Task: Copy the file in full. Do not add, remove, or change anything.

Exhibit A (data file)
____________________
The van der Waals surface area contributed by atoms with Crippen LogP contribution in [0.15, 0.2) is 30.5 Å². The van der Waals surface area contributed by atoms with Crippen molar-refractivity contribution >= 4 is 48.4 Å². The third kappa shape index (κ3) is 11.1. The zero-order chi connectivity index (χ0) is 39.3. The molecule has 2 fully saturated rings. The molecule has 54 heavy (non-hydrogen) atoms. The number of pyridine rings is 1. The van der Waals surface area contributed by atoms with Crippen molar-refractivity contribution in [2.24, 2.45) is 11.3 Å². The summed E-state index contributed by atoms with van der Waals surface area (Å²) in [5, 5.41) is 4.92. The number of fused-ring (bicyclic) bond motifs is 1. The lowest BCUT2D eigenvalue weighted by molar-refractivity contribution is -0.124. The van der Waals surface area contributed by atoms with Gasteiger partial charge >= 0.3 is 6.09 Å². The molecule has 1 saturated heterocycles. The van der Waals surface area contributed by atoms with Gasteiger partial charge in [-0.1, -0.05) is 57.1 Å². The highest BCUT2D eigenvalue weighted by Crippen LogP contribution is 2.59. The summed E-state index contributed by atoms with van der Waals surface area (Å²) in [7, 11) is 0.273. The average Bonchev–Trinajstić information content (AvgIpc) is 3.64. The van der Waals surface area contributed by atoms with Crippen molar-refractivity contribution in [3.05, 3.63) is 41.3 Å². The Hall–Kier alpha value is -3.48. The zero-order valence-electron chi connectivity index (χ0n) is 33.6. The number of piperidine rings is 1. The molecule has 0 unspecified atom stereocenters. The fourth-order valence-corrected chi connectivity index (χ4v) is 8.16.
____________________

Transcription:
The van der Waals surface area contributed by atoms with Crippen LogP contribution in [0.15, 0.2) is 30.5 Å². The van der Waals surface area contributed by atoms with Crippen molar-refractivity contribution >= 4 is 48.4 Å². The third kappa shape index (κ3) is 11.1. The zero-order chi connectivity index (χ0) is 39.3. The molecule has 2 fully saturated rings. The molecule has 54 heavy (non-hydrogen) atoms. The number of pyridine rings is 1. The van der Waals surface area contributed by atoms with Crippen molar-refractivity contribution in [2.24, 2.45) is 11.3 Å². The summed E-state index contributed by atoms with van der Waals surface area (Å²) in [5, 5.41) is 4.92. The number of fused-ring (bicyclic) bond motifs is 1. The lowest BCUT2D eigenvalue weighted by molar-refractivity contribution is -0.124. The van der Waals surface area contributed by atoms with Gasteiger partial charge >= 0.3 is 6.09 Å². The molecule has 1 saturated heterocycles. The van der Waals surface area contributed by atoms with Gasteiger partial charge in [-0.1, -0.05) is 57.1 Å². The highest BCUT2D eigenvalue weighted by Crippen LogP contribution is 2.59. The summed E-state index contributed by atoms with van der Waals surface area (Å²) in [7, 11) is 0.273. The average Bonchev–Trinajstić information content (AvgIpc) is 3.64. The van der Waals surface area contributed by atoms with Crippen molar-refractivity contribution in [3.05, 3.63) is 41.3 Å². The Hall–Kier alpha value is -3.48. The zero-order valence-electron chi connectivity index (χ0n) is 33.6. The number of piperidine rings is 1. The molecule has 0 unspecified atom stereocenters. The fourth-order valence-corrected chi connectivity index (χ4v) is 8.16.